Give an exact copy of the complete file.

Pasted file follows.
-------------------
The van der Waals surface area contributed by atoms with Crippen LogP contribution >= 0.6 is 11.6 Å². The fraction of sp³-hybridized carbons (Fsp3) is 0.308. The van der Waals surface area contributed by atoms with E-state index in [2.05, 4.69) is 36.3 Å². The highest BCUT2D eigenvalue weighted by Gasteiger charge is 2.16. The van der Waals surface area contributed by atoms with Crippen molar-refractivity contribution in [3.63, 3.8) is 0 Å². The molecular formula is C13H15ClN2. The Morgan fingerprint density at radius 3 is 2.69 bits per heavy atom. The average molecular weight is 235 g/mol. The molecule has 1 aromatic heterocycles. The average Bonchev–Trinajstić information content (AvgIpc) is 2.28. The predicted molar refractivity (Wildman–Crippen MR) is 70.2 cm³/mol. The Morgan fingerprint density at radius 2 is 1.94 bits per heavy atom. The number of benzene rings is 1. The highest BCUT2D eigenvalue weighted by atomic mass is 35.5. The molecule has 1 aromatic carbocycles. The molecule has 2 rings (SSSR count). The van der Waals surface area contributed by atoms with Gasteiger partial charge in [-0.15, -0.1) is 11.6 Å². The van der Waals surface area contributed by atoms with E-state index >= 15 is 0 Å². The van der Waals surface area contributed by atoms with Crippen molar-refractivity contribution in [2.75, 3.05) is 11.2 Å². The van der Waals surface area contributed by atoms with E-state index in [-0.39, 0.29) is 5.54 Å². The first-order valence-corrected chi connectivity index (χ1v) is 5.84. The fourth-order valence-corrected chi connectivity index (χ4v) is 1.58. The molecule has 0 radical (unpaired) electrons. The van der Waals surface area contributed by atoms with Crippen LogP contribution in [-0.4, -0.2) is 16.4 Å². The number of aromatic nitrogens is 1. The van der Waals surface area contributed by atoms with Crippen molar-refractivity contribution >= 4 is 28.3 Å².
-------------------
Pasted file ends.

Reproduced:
The van der Waals surface area contributed by atoms with Crippen LogP contribution >= 0.6 is 11.6 Å². The fraction of sp³-hybridized carbons (Fsp3) is 0.308. The van der Waals surface area contributed by atoms with E-state index in [2.05, 4.69) is 36.3 Å². The highest BCUT2D eigenvalue weighted by Gasteiger charge is 2.16. The van der Waals surface area contributed by atoms with Crippen molar-refractivity contribution in [3.63, 3.8) is 0 Å². The molecular formula is C13H15ClN2. The Morgan fingerprint density at radius 3 is 2.69 bits per heavy atom. The average molecular weight is 235 g/mol. The molecule has 1 aromatic heterocycles. The average Bonchev–Trinajstić information content (AvgIpc) is 2.28. The predicted molar refractivity (Wildman–Crippen MR) is 70.2 cm³/mol. The Morgan fingerprint density at radius 2 is 1.94 bits per heavy atom. The number of benzene rings is 1. The highest BCUT2D eigenvalue weighted by atomic mass is 35.5. The molecule has 1 aromatic carbocycles. The molecule has 2 rings (SSSR count). The van der Waals surface area contributed by atoms with Gasteiger partial charge in [-0.15, -0.1) is 11.6 Å². The van der Waals surface area contributed by atoms with E-state index >= 15 is 0 Å². The van der Waals surface area contributed by atoms with Crippen molar-refractivity contribution in [2.75, 3.05) is 11.2 Å². The van der Waals surface area contributed by atoms with E-state index in [-0.39, 0.29) is 5.54 Å². The first-order valence-corrected chi connectivity index (χ1v) is 5.84. The fourth-order valence-corrected chi connectivity index (χ4v) is 1.58. The molecule has 0 radical (unpaired) electrons. The van der Waals surface area contributed by atoms with Crippen LogP contribution in [-0.4, -0.2) is 16.4 Å². The number of aromatic nitrogens is 1. The van der Waals surface area contributed by atoms with Crippen molar-refractivity contribution >= 4 is 28.3 Å².